The thing that I like the most about cosplay is the opportunity to learn new things! I took a big plunge today and dove into the sea of worbla. Sorry, that metaphor ran away from me. This post isn’t a post about how to do worbla, per se, as it is a post on how to learn new techniques. So here are my tips on how you can become well-prepared before going into any new project.
I began doing casual research on worbla last summer, but it was after I decided that I was definitely going to use it in a costume this year that I really began to gather resources on how to use worbla correctly.
The first thing to do when you’re looking to learn a new technique is to find all the resources that you possibly can. Watch tons of videos, read tons of how-tos: basically, just soak up all the information that you can. Read for a while, then think about what you’re going to do. Mull it over for a couple days, see if you come up with any more questions, and then research the answers to those questions.
Here are some of the best sources I’ve found of worbla:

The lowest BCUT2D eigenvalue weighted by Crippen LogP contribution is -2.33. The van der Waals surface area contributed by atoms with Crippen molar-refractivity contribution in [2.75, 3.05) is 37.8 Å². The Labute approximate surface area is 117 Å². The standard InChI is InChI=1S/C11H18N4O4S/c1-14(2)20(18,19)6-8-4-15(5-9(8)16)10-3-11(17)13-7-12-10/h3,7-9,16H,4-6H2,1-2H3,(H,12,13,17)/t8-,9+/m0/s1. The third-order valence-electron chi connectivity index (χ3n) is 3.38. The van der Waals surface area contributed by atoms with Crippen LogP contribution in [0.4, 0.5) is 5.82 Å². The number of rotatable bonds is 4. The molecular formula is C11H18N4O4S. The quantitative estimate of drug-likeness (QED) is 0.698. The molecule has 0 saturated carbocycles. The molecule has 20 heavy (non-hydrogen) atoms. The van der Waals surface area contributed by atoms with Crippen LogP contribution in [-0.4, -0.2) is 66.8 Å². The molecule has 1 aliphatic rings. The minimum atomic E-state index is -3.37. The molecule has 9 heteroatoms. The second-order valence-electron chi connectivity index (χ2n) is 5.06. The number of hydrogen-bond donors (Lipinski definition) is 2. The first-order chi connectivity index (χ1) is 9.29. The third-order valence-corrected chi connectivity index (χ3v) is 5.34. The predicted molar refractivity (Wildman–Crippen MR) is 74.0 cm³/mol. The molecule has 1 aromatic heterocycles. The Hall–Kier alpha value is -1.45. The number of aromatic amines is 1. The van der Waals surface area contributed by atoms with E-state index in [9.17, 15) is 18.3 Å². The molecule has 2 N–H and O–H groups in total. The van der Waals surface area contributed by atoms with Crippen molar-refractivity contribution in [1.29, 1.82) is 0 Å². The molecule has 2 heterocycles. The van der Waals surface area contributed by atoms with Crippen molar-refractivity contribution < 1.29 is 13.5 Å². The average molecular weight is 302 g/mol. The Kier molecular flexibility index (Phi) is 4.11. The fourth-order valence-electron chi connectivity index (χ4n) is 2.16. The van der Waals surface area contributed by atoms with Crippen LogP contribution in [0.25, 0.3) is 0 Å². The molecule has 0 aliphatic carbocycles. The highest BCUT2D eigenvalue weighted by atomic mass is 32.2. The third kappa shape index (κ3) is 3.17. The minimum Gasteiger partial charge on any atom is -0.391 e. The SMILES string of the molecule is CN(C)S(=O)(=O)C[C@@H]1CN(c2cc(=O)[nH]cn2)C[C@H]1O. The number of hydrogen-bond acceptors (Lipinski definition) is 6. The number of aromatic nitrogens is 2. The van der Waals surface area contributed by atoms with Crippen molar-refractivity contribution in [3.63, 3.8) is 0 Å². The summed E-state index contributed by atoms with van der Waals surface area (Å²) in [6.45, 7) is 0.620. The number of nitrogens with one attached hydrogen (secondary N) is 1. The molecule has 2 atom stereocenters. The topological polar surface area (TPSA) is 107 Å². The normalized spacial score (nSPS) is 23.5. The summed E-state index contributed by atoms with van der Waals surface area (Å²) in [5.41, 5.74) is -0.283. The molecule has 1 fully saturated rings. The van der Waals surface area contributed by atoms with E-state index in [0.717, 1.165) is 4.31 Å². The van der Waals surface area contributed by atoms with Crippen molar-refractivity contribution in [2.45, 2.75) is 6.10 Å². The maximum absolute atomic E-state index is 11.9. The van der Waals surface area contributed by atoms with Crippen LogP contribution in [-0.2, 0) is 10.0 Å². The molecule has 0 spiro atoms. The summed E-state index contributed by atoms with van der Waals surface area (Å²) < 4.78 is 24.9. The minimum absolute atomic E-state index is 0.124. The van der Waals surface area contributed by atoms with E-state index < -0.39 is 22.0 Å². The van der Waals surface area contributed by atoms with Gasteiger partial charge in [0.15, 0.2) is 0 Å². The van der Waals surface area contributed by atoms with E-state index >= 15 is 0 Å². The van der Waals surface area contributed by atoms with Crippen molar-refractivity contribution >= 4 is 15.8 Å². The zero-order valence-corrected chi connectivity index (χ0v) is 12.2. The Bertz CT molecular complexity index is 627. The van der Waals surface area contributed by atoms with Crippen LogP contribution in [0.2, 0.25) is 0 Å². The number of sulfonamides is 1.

Anime Cons Podcast has a great intro to worbla video here.
Jillian Lynn’s Working with Worbla video.
Aurore Cosplay’s how to worbla video
The primary worbla website even has a couple of basic tutorials!
Once I got to the point where I was comfortable with the idea of using worbla, I ordered it and began to draft out my pattern for Rogue’s shoulder armor. Here are a couple of reference pictures so that you know what I’m talking about:
So they’re basically large, rounded triangles with a border and a thick edge that goes around the whole thing. I drafted the shape of the outside “shield” on Adobe Illustrator, and then made the thick edge by drawing a strip that was 1.5″ at its widest (in the middle top) and 1″ at its narrowest (at the bottom).
Whenever I make something 3D like this, I draw it out and then tape it into shape. Then you can see how well everything fits together, and then take it apart to trace it on your material.
I made a little video for you guys wherein you can see me in my first attempt at using worbla:
And that was it! My research and my prep made doing this really easy. I knew most of the issues that I would face, and I saw so many other people do these same things that I was confident throughout most of the process.
Here are the finished worbla sculpts! I’ll show you guys how I prime and paint them when I get back to my own apartment!